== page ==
Tour to Neocene


34. The revival of “Green Land”



Edited by Timothy Donald Morris.

In the memory of mankind, Greenland has remained a harsh ice-covered island almost all the time. However, its name means simply “green land” – that’s how the first European settlers, who came to this land during the warming period, called this island. But after that, nature took its course, and for many years the island was covered with ice. During the ice age at the turn of Holocene and Neocene, Greenland was buried under a kilometer-thick ice, and life on this island was completely impossible.
In the Neocene epoch, the climate has changed in a favorable direction. The Atlantic has become much wider than in the Holocene, and the Gulf Stream has deviated from the shores of Europe, and now washes the eastern shore of this island. But winter has not completely given up: part of the island is located beyond the Arctic circle, and here the polar night is replaced by the polar day. Therefore, Greenland has become a kind of refuge for relic species that lived on the Earth during the Ice Age.
The flora of the island has become much richer than it was before. In the south of the island, taiga grows with patches of small-leaved tree species (birch and aspen) along the rivers. The north is occupied by thickets of deciduous and low evergreen shrubs, which in winter are completely covered with a thick layer of snow. There are many sphagnum swamps, and lakes with clear cold water exist in the river valleys.
In the nature of Greenland, the seasonal changes are clearly expressed. And, even despite the warm climate of the Neocene epoch in general, winters are snowy and quite cold here.
Beyond the Arctic Circle, winter and the polar night mean the same things. For several months, there is almost complete darkness here. Only the aurora silently flickers with pinkish and greenish lights over the snow-covered plain. It seems that all living things either fell asleep, or hid under the snow, or froze to death. However, this plain is inhabited, and creatures much larger than mice live here.
The snow creaks under the paws of a large beast. Leaving a wide track in the snowdrifts laid out a few hours ago, a huge snow porcupine, covered with warm white winter fur, wanders across the plain. It is heading south, toward the woods. The snow layer on the plains became too thick lately, and it is increasingly difficult to dig it up in search of plants. The fat stocks that this beast has accumulated over the autumn have already been depleted. If this weather lasts for another couple of weeks, the huge beast may not live until spring.
Its hopes for survival are connected with the southern forests. Trees grow in the southern parts of the island, and the snow is not so thick here. On the plains, the tops of shrubs and stunted trees stick out from under the snow only in some places. They have already been gnawed: other snow porcupines have visited this place before. Having sniffed what its relatives left after their feeding, the snow porcupine begins to dig up the snow with its front paws. After half an hour of hard work, having dug a huge hole, the beast can expect to a meager lunch: yellow stalks of last year’s grass appear from under the snow. The snow porcupine bites them almost to the ground level with its huge incisors. Of course, for a large beast, a few tufts of grass are not enough to be sated, but it is enough to numb the pain in the stomach. In addition to grass, the porcupine bites off twigs of a shrub. In times of famine, such food will do quite well.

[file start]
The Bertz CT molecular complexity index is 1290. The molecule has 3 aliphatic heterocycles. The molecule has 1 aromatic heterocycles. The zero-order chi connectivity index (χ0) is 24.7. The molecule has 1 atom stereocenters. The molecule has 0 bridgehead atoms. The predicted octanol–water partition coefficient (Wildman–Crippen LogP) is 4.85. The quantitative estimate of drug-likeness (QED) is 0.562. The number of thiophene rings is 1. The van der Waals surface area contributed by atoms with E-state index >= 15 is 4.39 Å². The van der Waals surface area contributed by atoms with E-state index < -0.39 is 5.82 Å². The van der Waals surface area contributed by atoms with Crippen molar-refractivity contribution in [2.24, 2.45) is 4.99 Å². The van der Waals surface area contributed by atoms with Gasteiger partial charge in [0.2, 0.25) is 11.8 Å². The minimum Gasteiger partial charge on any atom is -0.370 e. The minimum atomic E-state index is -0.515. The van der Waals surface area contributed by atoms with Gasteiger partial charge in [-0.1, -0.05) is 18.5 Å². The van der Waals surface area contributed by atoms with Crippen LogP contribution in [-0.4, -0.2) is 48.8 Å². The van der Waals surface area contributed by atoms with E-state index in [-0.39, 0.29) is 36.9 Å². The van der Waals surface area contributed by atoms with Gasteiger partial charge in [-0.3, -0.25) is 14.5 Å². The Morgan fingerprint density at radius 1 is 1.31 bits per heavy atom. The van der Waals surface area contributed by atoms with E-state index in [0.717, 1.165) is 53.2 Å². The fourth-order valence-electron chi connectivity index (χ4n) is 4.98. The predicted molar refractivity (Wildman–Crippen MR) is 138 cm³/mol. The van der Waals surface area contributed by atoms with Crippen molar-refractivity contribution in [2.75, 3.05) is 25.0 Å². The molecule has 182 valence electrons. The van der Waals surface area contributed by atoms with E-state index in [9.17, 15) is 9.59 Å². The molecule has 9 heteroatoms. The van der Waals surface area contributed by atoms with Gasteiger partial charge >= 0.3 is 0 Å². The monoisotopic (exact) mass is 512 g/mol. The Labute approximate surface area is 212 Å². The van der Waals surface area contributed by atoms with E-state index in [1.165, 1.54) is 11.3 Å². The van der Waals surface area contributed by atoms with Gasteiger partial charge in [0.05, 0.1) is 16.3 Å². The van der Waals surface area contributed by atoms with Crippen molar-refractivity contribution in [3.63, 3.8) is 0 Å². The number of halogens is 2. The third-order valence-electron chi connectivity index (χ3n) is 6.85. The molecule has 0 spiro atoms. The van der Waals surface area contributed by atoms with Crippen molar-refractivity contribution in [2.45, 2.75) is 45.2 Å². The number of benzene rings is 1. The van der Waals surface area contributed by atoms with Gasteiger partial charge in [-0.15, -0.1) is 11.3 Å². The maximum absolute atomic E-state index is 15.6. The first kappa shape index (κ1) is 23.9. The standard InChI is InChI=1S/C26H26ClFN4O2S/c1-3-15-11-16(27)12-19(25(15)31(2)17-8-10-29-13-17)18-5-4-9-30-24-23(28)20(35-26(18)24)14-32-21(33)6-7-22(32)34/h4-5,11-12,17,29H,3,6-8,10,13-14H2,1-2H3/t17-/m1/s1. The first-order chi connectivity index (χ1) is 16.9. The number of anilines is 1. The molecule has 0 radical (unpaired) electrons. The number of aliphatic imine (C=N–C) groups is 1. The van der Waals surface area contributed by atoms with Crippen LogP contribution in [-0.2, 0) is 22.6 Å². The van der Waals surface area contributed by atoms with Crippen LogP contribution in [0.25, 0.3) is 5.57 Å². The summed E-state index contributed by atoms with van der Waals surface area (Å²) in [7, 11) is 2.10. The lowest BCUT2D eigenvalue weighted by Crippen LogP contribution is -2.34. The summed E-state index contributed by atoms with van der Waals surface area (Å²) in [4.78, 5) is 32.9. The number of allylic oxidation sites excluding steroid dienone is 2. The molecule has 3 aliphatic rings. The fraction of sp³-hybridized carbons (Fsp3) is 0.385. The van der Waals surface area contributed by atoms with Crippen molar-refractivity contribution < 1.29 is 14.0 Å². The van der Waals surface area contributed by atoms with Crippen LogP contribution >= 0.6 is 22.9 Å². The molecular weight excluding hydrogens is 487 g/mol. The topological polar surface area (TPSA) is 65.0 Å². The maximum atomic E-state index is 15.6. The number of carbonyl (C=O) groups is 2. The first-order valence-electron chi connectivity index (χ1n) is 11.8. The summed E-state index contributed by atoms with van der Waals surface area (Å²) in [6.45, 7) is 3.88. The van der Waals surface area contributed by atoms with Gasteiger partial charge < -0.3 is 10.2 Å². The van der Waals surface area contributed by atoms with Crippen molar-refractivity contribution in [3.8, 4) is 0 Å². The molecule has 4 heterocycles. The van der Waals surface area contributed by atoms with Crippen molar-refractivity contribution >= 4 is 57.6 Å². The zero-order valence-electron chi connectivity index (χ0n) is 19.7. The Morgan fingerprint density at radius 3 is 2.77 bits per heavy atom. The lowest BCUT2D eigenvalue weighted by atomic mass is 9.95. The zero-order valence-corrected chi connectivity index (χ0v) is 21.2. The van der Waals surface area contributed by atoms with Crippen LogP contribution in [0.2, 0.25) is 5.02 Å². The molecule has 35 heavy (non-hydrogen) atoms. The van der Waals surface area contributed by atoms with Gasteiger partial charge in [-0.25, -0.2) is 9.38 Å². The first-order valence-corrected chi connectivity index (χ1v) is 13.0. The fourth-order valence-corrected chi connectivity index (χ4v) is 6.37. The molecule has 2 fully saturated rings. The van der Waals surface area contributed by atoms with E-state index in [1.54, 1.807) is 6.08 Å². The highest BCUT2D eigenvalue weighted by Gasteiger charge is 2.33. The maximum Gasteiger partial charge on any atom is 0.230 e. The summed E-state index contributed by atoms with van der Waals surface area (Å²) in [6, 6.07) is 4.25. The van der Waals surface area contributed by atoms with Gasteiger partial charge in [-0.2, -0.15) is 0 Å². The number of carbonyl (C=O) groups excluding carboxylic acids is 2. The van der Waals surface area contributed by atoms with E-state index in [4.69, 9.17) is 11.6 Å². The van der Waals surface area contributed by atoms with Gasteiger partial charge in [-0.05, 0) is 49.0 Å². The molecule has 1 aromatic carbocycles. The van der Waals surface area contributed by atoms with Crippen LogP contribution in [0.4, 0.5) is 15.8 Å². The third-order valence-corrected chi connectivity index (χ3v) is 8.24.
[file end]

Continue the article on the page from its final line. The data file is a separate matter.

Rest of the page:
The huge rodent travels across the plains of Greenland not alone: two large marsupials – geopossums – are running following it. They have short legs, and they get stuck in deep loose snow. But it is much easier for them to move along the trail of the snow porcupine. Geopossums do not eat grass, and they are not interested in what the snow porcupine eats. These animals are carnivorous, but they cannot attack a snow porcupine: with a blow of its clawed paw, this rodent could throw the largest geopossum a few meters away, or squash it flat. The favorite food of these animals is small animals, and the porcupine, digging up snow, scares them away, and geopossums may also be lucky.
As the snow porcupine moves south, it eats better and better: it finds shrubs and sometimes young trees often. Occasionally it sees its congeners who also migrate from the north. This rodent species is not in the habit of getting too close to its congeners, and it declares its presence by “renewing” the piles of droppings left by them. By the smell of the droppings, any of its congeners will receive the necessary information about its presence in this territory.